Sign up for our free newsletter
Free D.C. news, delivered to your inbox daily.
Man, waiting for the feds to wrap up their investigation of Mayor Vince Gray‘s 2010 campaign is like waiting for Pepco to turn the power back on: It’s excruciating!
While we wait, LL has another tidbit to share about what’s piqued the feds’ interest: campaign signs. Federal authorities have obtained records from at least two different signmaking businesses the Gray campaign paid during the 2010 run.
The Washington Times reported way back in March that the feds had asked for records from Drew Printing, a signmaker located in Capital Heights, Md. The store’s owner, Howard Andrews, told the Times he’d been paid $55,000 by the Gray campaign. But campaign records show the campaign paid the company more than $80,000.
Now another signmaker tells LL the feds also requested its records related to the Gray’s mayoral campaign. Gelberg Signs, a local signmaking company that’s long been used by D.C. pols, provided those records several months ago, says co-owner Neil Brami. Campaign finance records show the Gray campaign spending more than $16,000 at Gelberg. Brami says his company gets about 200 orders a month and he didn’t recall the details of the Gray campaign’s orders, including who placed them.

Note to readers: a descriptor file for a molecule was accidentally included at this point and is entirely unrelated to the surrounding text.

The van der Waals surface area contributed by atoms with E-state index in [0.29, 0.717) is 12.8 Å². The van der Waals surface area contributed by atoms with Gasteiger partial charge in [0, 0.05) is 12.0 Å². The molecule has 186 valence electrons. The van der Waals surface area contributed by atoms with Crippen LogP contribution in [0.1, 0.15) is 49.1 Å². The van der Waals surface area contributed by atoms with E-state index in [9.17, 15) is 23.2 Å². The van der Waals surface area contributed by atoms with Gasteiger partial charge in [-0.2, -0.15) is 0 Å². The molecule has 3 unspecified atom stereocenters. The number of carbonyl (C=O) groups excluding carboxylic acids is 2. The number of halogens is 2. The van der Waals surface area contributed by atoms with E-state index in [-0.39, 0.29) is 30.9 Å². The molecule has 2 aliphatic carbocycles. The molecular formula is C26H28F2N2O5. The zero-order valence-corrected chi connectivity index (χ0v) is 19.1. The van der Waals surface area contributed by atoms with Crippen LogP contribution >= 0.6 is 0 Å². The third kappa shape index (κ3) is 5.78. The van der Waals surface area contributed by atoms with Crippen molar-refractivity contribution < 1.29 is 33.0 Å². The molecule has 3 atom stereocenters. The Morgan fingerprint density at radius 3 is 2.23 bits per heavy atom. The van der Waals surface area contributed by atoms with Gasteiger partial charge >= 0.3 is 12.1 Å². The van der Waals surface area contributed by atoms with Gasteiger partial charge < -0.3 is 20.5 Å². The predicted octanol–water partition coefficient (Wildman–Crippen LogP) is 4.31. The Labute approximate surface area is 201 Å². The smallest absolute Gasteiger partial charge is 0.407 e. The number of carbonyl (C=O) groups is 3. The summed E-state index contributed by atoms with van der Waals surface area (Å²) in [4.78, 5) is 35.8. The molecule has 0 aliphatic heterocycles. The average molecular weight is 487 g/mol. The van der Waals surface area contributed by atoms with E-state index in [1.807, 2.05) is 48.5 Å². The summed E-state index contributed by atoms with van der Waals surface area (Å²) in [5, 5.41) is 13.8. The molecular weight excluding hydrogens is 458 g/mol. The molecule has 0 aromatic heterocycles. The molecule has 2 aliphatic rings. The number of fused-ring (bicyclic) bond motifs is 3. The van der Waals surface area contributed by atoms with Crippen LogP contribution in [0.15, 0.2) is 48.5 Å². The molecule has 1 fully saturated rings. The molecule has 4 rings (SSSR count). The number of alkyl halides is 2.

The feds aren’t asking for records from all the vendors who supplied the Gray campaign with materials. A representative at Platinum Sportswear, a T-shirt maker in Bowie, Md., that campaign records show the Gray campaign paid $6,000, says he’s not been contacted by the feds.
So why the interest in signs? The feds aren’t saying. But their interest could related to an alleged off-the-books shadow campaign tied to Medicaid contractor Jeff Thompson, whose house was raided earlier this year. Or maybe the feds are just trying to figure out who picked Gray’s lame color scheme.
Photo by Darrow Montgomery